At the beginning of the day Wednesday, impeaching Donald Trump seemed far-fetched; a last minute ploy that wouldn’t be worth the effort. He’s already been impeached, after all—what’s the point of going through the rigamarole again just two weeks before he’s slated to leave the White House?
By the early afternoon, however, as his supporters mobbed the Capitol building and breached the chambers where election certifications were being held, impeaching Trump started to seem like a plausible idea. And by the early evening, as Congress reconvened after a day of lockdowns, chaos, and rioting, impeaching Trump felt as much like a moral imperative as it did matter of national security.
The president, a senior adviser says, has "lost it." He has been almost impossible to talk to throughout the day today, and has been watching the coverage of the Capitol.
— Maggie Haberman (@maggieNYT) January 7, 2021
Removing Trump from office isn’t some political play. What the president stoked today was unprecedented in American history, and he did it through a media campaign of aggrievement and lies that spans his entire presidency. Anyone who can’t believe what they saw at the Capitol today simply hasn’t been paying attention to what the president has said and done since he took the oath of office. Trump has been calling on his supporters to stand ready to fight for their country in the event that Democrats, the media, and the deep state stole the election, and once Congress was all in place to certify the results of an election he clearly lost, Trump sicced his people on them. The president has been openly talking about Jan. 6’s “wild” rally for weeks, and it appears more than a few of his supporters pulled up to the Capitol ready to take hostages and potentially worse.
a protester in the Capitol with what appears to be a handgun on his hip and zipties, to take congressional hostages. hundreds of people were talking about doing this openly, online in places like https://t.co/ZUaOasvwcM
They were also talking about executing elected Democrats https://t.co/tJmS1vbtn9
— Robert Evans (The Only Robert Evans) (@IwriteOK) January 6, 2021
It hasn’t taken long for lawmakers to respond. Minnesota Rep. Ilhan Omar announced on Twitter that she’d be drawing up articles of impeachment; within minutes, several lawmakers voiced their support, including Reps. Ayanna Pressley and Alexandria Ocasio-Cortez. Members of Trump’s own cabinet, who have anonymously leaked to the press that the president has essentially been a raving lunatic all day, have reportedly discussed looking into invoking the 25th Amendment to remove the president from office.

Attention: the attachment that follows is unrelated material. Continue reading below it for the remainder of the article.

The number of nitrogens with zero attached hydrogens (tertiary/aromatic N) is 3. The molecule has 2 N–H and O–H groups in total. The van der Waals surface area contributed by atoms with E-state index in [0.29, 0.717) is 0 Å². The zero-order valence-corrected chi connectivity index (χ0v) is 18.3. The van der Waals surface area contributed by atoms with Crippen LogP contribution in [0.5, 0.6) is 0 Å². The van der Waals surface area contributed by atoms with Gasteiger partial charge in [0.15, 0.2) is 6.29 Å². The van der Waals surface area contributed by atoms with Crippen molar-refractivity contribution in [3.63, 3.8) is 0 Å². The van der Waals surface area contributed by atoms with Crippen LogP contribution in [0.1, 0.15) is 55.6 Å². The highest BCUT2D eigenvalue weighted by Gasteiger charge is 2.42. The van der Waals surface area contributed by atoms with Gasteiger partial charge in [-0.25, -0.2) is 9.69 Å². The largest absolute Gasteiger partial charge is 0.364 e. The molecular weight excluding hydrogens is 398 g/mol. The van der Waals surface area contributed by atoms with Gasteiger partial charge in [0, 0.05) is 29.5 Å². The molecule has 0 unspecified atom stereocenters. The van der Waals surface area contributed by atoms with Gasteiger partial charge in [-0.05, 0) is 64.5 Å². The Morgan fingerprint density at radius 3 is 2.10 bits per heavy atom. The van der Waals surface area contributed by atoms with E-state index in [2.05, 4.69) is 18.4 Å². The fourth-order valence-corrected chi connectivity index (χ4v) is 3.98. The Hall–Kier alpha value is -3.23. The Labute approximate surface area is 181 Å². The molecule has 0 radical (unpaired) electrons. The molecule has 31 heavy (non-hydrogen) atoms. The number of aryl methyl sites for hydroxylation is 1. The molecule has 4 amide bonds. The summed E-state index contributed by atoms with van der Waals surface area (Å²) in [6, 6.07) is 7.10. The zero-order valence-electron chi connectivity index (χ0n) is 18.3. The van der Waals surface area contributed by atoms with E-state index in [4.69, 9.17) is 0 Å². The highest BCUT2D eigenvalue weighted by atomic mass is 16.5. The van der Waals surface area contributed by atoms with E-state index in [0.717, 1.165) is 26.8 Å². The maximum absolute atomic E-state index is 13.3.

JUST IN: “This is not news we deliver lightly,” @margbrennan says as she reports: Trump Cabinet secretaries are discussing invoking the 25th Amendment to remove President Trump. Nothing formal yet presented to VP Pence.
“I’m talking about actual members of the Cabinet,” she says
— Ed O'Keefe (@edokeefe) January 7, 2021
Removing Trump from office is still a pipe dream. Impeachment would take actual Republican support, and even after Republican lawmakers condemned the Trump insurrectionists they’re unlikely to support the president’s removal with just two weeks left in his term. After Congress reconvened, neither Vice President Mike Pence nor Senate Majority Leader Mitch McConnell mentioned Trump by name when denouncing the violence and vandalism at the Capitol. There’s no moral standing left in the Republican party, whose support of Trump and his inciting rhetoric led directly to today’s unprecedented riots. Still, this is the moment to act. Every so often history offers up an event so egregious and universally condemnable that it redefines the vector of acceptable responses—including turning your back on voting base. Today’s riot was one of those events. If a president isn’t impeached after instructing his supporters to violently invade the Capitol and overturn the election, what good is the function of impeachment?
Defending Trump’s criminality has reached its natural endgame. Writing off Trump’s obvious corruption was easy; it’s a little tougher to downplay a full-scale Capitol putsch, even if it wound up failing. If cowards like McConnell and election challengers like Senators Ted Cruz and Josh Hawley still think Trump is worth defending, they should be asked to vote on it. Make them say one final time where they stand on the idea of democracy, the will of the voting public, and a fascist president who openly threatens national security by encouraging clumsy attempts to topple the government just because he didn’t get his way. Make them say that’s who they still believe in.